Short Stories: Fred: The master Glass-blower, and his secrets

spiritedStarred Page By spirited, 7th Feb 2016 | Follow this author | RSS Feed | Short URL
Posted in Wikinut>Writing>Short Stories

This is the unlikely tale of a master glass-blower, and his student.

The student wanted to learn how to become a glass blower too. The teacher knew he was ready to learn, but still, his patience had to be tested first, in the fires of love.

The story is about how our heart, our mind, and our spirit, or our soul, can all work together from love, for love, in our lives.

The unlikely looking would-be student: Normon

Normon was a largely built, and solid man who sought instruction in the art of glass blowing, from an expert glass-blowing craftsman, named Fred.

Fred had been blowing glass, and creating his works of art, for a period of over twenty years at least, but he had always kept his methods secret, and he worked in strictly private seclusion, and only ever with nobody else around.

Known to all the village for the sheer creativeness of his artwork, he never had taken on any apprentices before, that is, until Normon, approached him now.

There was something about Normon that the master could see about him. This something attracted the master to him, even as the master had been attracted to Normon because of the same factor in Fred.

For at least once in these twenty long years, Normon could see that Fred was now thinking hard about his simple request to help this great craftsman one day a week, to sort his valuable collection into pieces of similar composition, and arrangements, based on their utility, functionality, or possible pattern of usage.

Normon had not asked Fred to teach him his art, in a direct and forthright way, but really, he knew that he would learn just from his being in the presence of this great master. Normon knew this, and he wanted to feel some of the inspiration, and learn the secrets that until now were always only kept in the heart of this master of his craft.

The art of glass blowing was picked up slowly, as Normon gained confidence from watching, and as Fred allowed gradually the watching to take place for real.

At the start, he would keep his techniques still all to himself, and blow glass, only when Normon wasn't present.

On the days when Normon worked, the master would record his works into a large volume or record book, and endeavour to spend his time, to price his own priceless works.

Now, this was really all a part of Normon's instruction as well, as to learn the value of different pieces, was a very interesting way, to pick up as well as the outer value, the works true worth. Normon was learning about the hidden values inherent in each and every piece of the master's finished, and completed works.

This was always a tedious, and most difficult task, and Fred catapulted himself into it, only from the momentum gained from wanting to blow his glass, but not to divulge his twenty years of experience for nothing as yet, to a student in this manner, until he deemed that the student was ready.

The enthusiasm of blowing his glass had never left him, and always the joy of creation, burst forth emergent from his heart, as he contemplated, and visualised in his mind, his next piece of artwork.

The first year passed then, without any direct instruction being given to Normon, at all.

The real teaching of Normon begins

After a year of this casual arrangement, an order had come in for a simply designed glass dog, and Fred had decided to work, and blow this new piece of glasswork, in front of Normon.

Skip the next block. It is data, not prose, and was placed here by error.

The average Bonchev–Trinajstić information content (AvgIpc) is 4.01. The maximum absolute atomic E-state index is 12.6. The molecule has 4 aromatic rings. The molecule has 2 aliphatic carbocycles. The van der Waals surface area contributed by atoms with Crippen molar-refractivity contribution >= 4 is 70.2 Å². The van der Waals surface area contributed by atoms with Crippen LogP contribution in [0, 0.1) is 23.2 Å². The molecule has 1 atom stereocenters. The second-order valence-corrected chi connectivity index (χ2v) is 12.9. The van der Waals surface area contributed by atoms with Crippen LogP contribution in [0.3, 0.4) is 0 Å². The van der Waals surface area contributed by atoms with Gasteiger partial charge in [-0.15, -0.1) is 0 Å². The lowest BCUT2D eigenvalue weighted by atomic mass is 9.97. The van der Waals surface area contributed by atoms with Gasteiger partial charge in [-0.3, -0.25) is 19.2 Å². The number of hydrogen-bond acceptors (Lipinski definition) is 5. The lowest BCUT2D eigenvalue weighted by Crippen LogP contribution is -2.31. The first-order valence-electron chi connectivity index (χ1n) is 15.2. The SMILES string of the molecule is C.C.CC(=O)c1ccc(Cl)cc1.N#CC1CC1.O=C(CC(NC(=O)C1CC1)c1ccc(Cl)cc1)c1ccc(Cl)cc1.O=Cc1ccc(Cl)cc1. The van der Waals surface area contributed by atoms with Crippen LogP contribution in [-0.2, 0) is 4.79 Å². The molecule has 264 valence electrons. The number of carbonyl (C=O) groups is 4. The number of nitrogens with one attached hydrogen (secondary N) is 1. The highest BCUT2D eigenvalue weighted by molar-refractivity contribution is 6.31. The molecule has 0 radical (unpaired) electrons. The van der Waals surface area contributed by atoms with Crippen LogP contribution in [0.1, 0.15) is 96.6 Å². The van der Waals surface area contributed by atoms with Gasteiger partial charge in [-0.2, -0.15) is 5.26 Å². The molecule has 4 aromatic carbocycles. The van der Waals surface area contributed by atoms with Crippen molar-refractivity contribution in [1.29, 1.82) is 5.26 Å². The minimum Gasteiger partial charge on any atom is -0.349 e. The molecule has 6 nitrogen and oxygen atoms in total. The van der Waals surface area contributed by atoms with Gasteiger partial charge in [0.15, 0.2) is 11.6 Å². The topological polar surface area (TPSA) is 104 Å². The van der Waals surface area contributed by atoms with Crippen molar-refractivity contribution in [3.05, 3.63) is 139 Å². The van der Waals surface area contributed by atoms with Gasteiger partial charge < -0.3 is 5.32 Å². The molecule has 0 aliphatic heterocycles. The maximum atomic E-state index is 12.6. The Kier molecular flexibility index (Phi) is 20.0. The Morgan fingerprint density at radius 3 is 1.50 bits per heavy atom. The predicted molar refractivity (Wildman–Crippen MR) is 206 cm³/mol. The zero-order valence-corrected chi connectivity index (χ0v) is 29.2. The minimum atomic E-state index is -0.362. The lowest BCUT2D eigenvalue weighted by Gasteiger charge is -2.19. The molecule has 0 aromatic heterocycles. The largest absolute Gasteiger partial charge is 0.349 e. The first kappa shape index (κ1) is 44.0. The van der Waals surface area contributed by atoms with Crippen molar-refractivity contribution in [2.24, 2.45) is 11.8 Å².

Normon watched the master work, from the corner of his eye, noting the exquisitely perfected actions of the master, as he went about his work.

Normon kept working himself too, even as he watched Fred, not wanting Fred to think that he had stopped his own work, only to watch in awe of Fred's exquisitely consummated craftsmanship.

After many hours of rather tediously looking work, the work was finally completed, and the master noted its superb craftsmanship, saying to Normon, a true master is not so much proud, as he is humble of his own creation. The work is born from a fire of love of the master, for his creation, and truly this is the way that God also works.

Normon saw the truth in this, and he realised at once that this master was more than just a glass blower.

From asking questions in the village about Fred, Normon had found out that he was in fact, Fred Gautoma, a descendant of George, the old Zen master of the next village. George was his nickname, as his real name was too hard to pronounce, for most people.

It was actually Geautamoage Gautoma, known as the local village Buddha, and who had died just over sixty years ago, after a long life of telling his teaching stories, to all who would listen to him.

Fred had been the son of George's brother, and he had grown up listening to all of these stories. Eventually, he had realised the truth contained within them, and that the real purpose of telling them was to create a shift in the hearer that allowed for a jump to occur from reality to imagination, and then to once again grasp how to again reconnect these two once again.

In this way enlightenment, or Buddhahood could be achieved, because imagination shows the unreality of reality, and allows reality to be real, by imagining it as unreal. When this is done the true reality descends onto one as quickly as the imagination has opened the door for love to push it through to your heart, where it then resides, consciously now, for the rest of your life.

The teaching, and the learning of anything must always involve true love

Fred had understood that true teaching is true love, and connects to the heart of the student, and not only to his mind.

In the beginning, Fred had listened to all of these stories with only his mind.

Fred didn't really understand them as yet, and he had tried to unravel them with questions, asked from his mind. But finally, he had come to a remarkable conclusion. He had been wondering to himself, where are these questions coming from, or arising from, and who is the one actually asking them, anyway.

He had realised that he just didn't know.

But then he had a thought, what is it that doesn't know?

Fred realised, instantly that this not knowing mind, was his true mind.

Further to this, he now saw that his true mind cuts off the thinking that is arising constantly from the scattering of his other minds, to leave emptiness, the empty mind, his true mind, as the only mind then left.

The false mind, or the lower mind is a construction made by the lower bodies, when thinking first began. If you stop thinking, no mind is left, and all opposites disappear, good and bad, right and wrong, hot and cold, are only thoughts gathered, and processed in, and by the thinking mind.

Stop thinking, and there is only one thought left. It is no thought, and this paradox is only resolved by knowing, that no thought is when you are operating only from love.